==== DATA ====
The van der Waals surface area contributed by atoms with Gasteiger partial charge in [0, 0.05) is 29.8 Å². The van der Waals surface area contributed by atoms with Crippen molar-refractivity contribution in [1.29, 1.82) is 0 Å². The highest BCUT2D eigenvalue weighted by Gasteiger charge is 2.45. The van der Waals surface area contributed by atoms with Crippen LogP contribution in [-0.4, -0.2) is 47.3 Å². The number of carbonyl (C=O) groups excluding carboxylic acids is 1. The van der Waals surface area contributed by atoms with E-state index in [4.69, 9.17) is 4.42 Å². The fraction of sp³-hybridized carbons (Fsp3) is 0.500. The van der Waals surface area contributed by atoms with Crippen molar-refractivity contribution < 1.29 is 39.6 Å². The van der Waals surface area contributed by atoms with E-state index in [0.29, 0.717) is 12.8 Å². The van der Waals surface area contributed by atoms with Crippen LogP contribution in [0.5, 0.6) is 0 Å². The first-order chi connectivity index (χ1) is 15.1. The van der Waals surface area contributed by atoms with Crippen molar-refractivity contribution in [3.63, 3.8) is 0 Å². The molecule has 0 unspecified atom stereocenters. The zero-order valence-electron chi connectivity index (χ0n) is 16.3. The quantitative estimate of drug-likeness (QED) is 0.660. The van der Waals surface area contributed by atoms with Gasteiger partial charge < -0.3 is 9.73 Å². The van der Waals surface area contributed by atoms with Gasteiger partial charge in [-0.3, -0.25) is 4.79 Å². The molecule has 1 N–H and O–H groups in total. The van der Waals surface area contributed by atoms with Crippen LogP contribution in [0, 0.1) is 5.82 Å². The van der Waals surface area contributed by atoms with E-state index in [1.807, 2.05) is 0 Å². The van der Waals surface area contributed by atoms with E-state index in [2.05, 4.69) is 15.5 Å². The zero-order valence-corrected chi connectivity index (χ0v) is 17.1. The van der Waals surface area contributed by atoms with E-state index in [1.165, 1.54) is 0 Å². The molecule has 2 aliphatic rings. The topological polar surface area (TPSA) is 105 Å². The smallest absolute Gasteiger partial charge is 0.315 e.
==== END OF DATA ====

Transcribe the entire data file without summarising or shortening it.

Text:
The van der Waals surface area contributed by atoms with Gasteiger partial charge in [0, 0.05) is 29.8 Å². The van der Waals surface area contributed by atoms with Crippen molar-refractivity contribution in [1.29, 1.82) is 0 Å². The highest BCUT2D eigenvalue weighted by Gasteiger charge is 2.45. The van der Waals surface area contributed by atoms with Crippen LogP contribution in [-0.4, -0.2) is 47.3 Å². The number of carbonyl (C=O) groups excluding carboxylic acids is 1. The van der Waals surface area contributed by atoms with E-state index in [4.69, 9.17) is 4.42 Å². The fraction of sp³-hybridized carbons (Fsp3) is 0.500. The van der Waals surface area contributed by atoms with Crippen molar-refractivity contribution < 1.29 is 39.6 Å². The van der Waals surface area contributed by atoms with E-state index in [0.29, 0.717) is 12.8 Å². The van der Waals surface area contributed by atoms with Crippen LogP contribution in [0.5, 0.6) is 0 Å². The first-order chi connectivity index (χ1) is 15.1. The van der Waals surface area contributed by atoms with Crippen molar-refractivity contribution in [3.63, 3.8) is 0 Å². The molecule has 0 unspecified atom stereocenters. The zero-order valence-electron chi connectivity index (χ0n) is 16.3. The quantitative estimate of drug-likeness (QED) is 0.660. The van der Waals surface area contributed by atoms with Gasteiger partial charge < -0.3 is 9.73 Å². The van der Waals surface area contributed by atoms with Gasteiger partial charge in [-0.3, -0.25) is 4.79 Å². The molecule has 1 N–H and O–H groups in total. The van der Waals surface area contributed by atoms with Crippen LogP contribution in [0, 0.1) is 5.82 Å². The van der Waals surface area contributed by atoms with E-state index in [1.807, 2.05) is 0 Å². The van der Waals surface area contributed by atoms with E-state index in [2.05, 4.69) is 15.5 Å². The zero-order valence-corrected chi connectivity index (χ0v) is 17.1. The van der Waals surface area contributed by atoms with E-state index in [1.165, 1.54) is 0 Å². The molecule has 2 aliphatic rings. The topological polar surface area (TPSA) is 105 Å². The smallest absolute Gasteiger partial charge is 0.315 e.